Calendar Girls Review
Calendar Girls has just about enough charm to snare you exactly where it wants you. You can tolerate all the cringe-worthy moments of English parochialism, small town quaintness and copious menopausal flesh, because Calendar Girls embodies a quirky and uplifting tale that just about gets away with it.
The age-old stuffiness of The Women’s Institute, Rylestone Branch, comes under attack when two of the groups’ freer spirits decide to apply a dying mans’ wish all too literally and expose the blossoming flower of womanhood in the form of a glossy calendar, ripe to adorn garage walls everywhere. After her husband John (John Alderton) loses his battle with leukaemia, Annie Clarke (Julie Walters) and her vivacious best friend Chris Harper (Helen Mirren) feel compelled to honour his memory in the way that is wholly inappropriate, sending shockwaves rippling through the entire WI. Very soon their tastefully crafted invention explodes into a national and global phenomenon. What was intended as a fund-raiser to buy a new couch for the hospital waiting room turns into a fully-fledged media feeding frenzy, and the unconventional pin-up girls, startled by their own success, are snared in the middle.
With an indiscernible visual style, no more interesting than say your average ITV “drama premiere”, Calendar Girls manages to succeed on the back of a surprisingly dynamic script and a number of characteristically assured performances from the capable ensemble cast, that levitates the whole shebang above small screen mediocrity. Director Nigel Cole gets the measurements correct, stirring in plenty of decent interplay and characterisation, predominantly amongst the women, with just a pinch of playful sauce and titillation intended as the films’ major selling point.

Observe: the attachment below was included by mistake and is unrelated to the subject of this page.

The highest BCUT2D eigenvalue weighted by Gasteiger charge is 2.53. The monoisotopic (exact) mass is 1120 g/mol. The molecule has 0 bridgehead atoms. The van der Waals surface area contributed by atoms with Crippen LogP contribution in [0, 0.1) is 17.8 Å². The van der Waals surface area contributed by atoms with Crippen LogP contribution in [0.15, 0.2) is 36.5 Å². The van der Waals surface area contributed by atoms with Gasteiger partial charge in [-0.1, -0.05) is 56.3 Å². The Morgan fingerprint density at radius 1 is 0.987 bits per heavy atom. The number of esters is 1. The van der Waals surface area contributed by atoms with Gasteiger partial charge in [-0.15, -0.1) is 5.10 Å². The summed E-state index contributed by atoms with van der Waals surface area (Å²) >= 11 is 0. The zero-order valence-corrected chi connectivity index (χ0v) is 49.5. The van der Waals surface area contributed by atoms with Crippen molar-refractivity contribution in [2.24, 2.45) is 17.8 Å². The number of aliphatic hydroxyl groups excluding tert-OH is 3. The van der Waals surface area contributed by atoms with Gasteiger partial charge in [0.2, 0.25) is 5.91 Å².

The central friendship between Annie and Chris, and the eventual strain it is placed under as their enterprise develops, carries the prevailing themes of the film dealing with femininity, friendship, community and the pitfalls of fame, coherently. Supporting roles are divided up between a host of familiar female faces from British television, all of whom are allowed portions of screen time to develop smaller side-plots. Annette Crosbie plays pragmatic Jesse, the matriarch of the group, pseudo-sophisticated Celia is played by Celia Imrie and mousy dark horse Linda Bassett (from East is East and The Martins) is Cora. All sacrifice their respectability and expose their contrasting characteristics whilst vying for which month of the calendar to appear on, with April being surprisingly popular? The brief introduction of each individual within the group dynamic adds texture to an uncomplicated tale, and offers multiple opportunities for comedic repartee. Far from obscuring the focus of the main story, personal slants on the basic theme are integrated so successfully into the central thrust of the film that the added multi-dimensionality enhances a potentially one-note story.
Greater depth is further fortified with a series of conflicts that increased in intensity, within each of the three acts, beginning with each and every woman’s struggle to disrobe. Penelope Wilton’s prudish Ruth, amongst all the women, is shown to wrestle most vigorously with her misgivings about appearing nude. The realisation that her husband is playing away from home proves to be the catalyst that prompts her into baring all. Her attitude exemplifies the way the women struggle to regain some lost sense of sexual confidence in their latter years.